variable dive1 dive2
1 speed 0.5790946 0.4864489
```

Or **data.table**:

```
library(data.table)
dt <- data.table(df)
setkey(dt,dive)
> dt[,mean(speed),by=dive]
dive V1
[1,] dive1 0.5790946
[2,] dive2 0.4864489
```

**Benchmarks**

```
library(microbenchmark)
m <- microbenchmark(
by( df$speed, df$dive, mean),
aggregate( speed ~ dive, df, mean ),
splitmean(df),
ddply( df, .(dive), function(x) mean(x$speed) ),
dcast( melt(df), variable ~ dive, mean),
dt[,mean(speed),by=dive]
)
> m
Unit: microseconds
expr min lq median uq max
1 aggregate(speed ~ dive, df, mean) 1605.643 1684.8465 1737.637 1775.9915 11789.40
2 by(df$speed, df$dive, mean) 541.197 574.7545 585.738 600.6465 11285.62
3 dcast(melt(df), variable ~ dive, mean) 8530.402 8813.4140 8891.369 9052.4820 19821.68
4 ddply(df, .(dive), function(x) mean(x$speed)) 2397.988 2488.1875 2526.845 2561.5525 2709.40
5 dt[, mean(speed), by = dive] 1958.580 2120.1100 2200.713 2228.7730 12237.70
6 splitmean(df) 406.410 428.5130 434.851 441.0425 10385.83
```

As usual, `data.table`

has a little more overhead so comes in about average for small datasets. These are microseconds, though, so the differences are trivial. Any of the approaches works fine here, and you should choose based on:

- What you're already familiar with or want to be familiar with (
`plyr`

is always worth learning for its flexibility; `data.table`

is worth learning if you plan to analyze huge datasets; `by`

and `aggregate`

and `split`

are all base R functions and thus universally available)
- What output it returns (numeric, data.frame, or data.table -- the latter of which inherits from data.frame)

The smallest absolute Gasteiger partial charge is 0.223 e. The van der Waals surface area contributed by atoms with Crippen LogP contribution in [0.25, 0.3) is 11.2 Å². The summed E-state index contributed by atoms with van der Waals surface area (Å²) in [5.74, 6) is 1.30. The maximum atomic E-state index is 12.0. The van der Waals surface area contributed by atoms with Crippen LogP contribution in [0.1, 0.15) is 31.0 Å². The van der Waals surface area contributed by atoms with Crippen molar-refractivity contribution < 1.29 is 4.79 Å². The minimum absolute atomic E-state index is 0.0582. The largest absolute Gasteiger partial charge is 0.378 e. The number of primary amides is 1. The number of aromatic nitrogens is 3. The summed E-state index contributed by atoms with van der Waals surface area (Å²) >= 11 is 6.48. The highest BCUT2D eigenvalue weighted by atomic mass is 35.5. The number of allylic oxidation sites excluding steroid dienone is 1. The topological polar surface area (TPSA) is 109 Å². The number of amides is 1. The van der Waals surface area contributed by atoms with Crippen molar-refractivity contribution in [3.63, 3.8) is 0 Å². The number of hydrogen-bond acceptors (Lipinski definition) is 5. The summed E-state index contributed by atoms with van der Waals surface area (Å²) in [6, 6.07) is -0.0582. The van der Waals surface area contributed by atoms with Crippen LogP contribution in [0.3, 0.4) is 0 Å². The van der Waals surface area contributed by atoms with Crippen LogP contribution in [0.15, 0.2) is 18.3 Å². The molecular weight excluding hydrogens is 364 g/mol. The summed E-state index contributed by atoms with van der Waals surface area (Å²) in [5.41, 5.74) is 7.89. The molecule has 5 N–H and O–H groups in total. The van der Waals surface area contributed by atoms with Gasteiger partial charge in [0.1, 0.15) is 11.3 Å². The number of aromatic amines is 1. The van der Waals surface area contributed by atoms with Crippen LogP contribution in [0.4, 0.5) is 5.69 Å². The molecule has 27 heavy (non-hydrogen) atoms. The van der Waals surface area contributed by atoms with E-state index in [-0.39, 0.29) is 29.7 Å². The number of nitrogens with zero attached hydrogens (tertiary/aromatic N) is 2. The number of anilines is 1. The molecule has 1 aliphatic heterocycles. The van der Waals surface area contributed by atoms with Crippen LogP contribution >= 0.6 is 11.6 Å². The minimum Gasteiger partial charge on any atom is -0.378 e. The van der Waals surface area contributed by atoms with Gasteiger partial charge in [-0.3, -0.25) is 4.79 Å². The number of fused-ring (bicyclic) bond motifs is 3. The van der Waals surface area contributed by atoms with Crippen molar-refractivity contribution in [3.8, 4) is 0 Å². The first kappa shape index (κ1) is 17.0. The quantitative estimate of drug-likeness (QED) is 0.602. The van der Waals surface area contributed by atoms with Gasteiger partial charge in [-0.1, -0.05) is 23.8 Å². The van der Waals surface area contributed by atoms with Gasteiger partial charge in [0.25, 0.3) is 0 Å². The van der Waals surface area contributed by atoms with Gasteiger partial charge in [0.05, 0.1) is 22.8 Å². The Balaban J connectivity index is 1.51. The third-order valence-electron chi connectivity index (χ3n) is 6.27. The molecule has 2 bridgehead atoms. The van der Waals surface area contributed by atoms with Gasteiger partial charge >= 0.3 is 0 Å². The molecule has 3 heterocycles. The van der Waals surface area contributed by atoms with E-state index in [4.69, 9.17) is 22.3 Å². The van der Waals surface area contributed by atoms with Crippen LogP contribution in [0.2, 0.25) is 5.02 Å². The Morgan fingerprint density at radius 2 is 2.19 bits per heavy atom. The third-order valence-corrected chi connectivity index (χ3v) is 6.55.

But what if we have a big dataset? Let's try 10^7 rows split over ten groups.

```
df <- data.frame(dive=factor(sample(letters[1:10],10^7,replace=TRUE)),speed=runif(10^7))
dt <- data.table(df)
setkey(dt,dive)
m <- microbenchmark(
by( df$speed, df$dive, mean),
aggregate( speed ~ dive, df, mean ),
splitmean(df),
ddply( df, .(dive), function(x) mean(x$speed) ),
dcast( melt(df), variable ~ dive, mean),
dt[,mean(speed),by=dive],
times=2
)
> m
Unit: milliseconds
expr min lq median uq max
1 aggregate(speed ~ dive, df, mean) 13659.9110 13659.9110 14297.3680 14934.8249 14934.8249
2 by(df$speed, df$dive, mean) 4360.3613 4360.3613 4430.0481 4499.7349 4499.7349
3 dcast(melt(df), variable ~ dive, mean) 35475.4970 35475.4970 37486.6646 39497.8322 39497.8322
4 ddply(df, .(dive), function(x) mean(x$speed)) 2677.5361 2677.5361 2970.7232 3263.9104 3263.9104
5 dt[, mean(speed), by = dive] 130.9694 130.9694 135.4456 139.9218 139.9218
6 splitmean(df) 1199.3081 1199.3081 1214.6454 1229.9826 1229.9826
```

autoplot(m)

Then `data.table`

is clearly the way to go.

If you have more groups, the difference becomes more pronounced. With **1,000 groups** and the same 10^7 rows:

```
df <- data.frame(dive=factor(sample(seq(1000),10^7,replace=TRUE)),speed=runif(10^7))
dt <- data.table(df)
setkey(dt,dive)
# then run the same microbenchmark as above
Unit: milliseconds
expr min lq median uq max
1 aggregate(speed ~ dive, df, mean) 17029.8938 17029.8938 17137.8127 17245.7315 17245.7315
2 by(df$speed, df$dive, mean) 4934.1082 4934.1082 4935.0431 4935.9780 4935.9780
3 dcast(melt(df), variable ~ dive, mean) 35298.9326 35298.9326 36683.8644 38068.7962 38068.7962
4 ddply(df, .(dive), function(x) mean(x$speed)) 17369.4667 17369.4667 18043.4250 18717.3833 18717.3833
5 dt[, mean(speed), by = dive] 155.9649 155.9649 158.7881 161.6113 161.6113
6 splitmean(df) 16857.3220 16857.3220 17113.7004 17370.0789 17370.0789
autoplot(m)
```

So `data.table`

continues scaling well. The `split`

/`sapply`

strategy seems to scale poorly in the number of groups (meaning the `split()`

is likely slow and the `sapply`

is fast). `by`

continues to be relatively efficient--at 5 seconds, it's definitely noticeable to the user but for a dataset this large still not unreasonable. Still, if you're routinely working with datasets of this size, `data.table`

is clearly the way to go.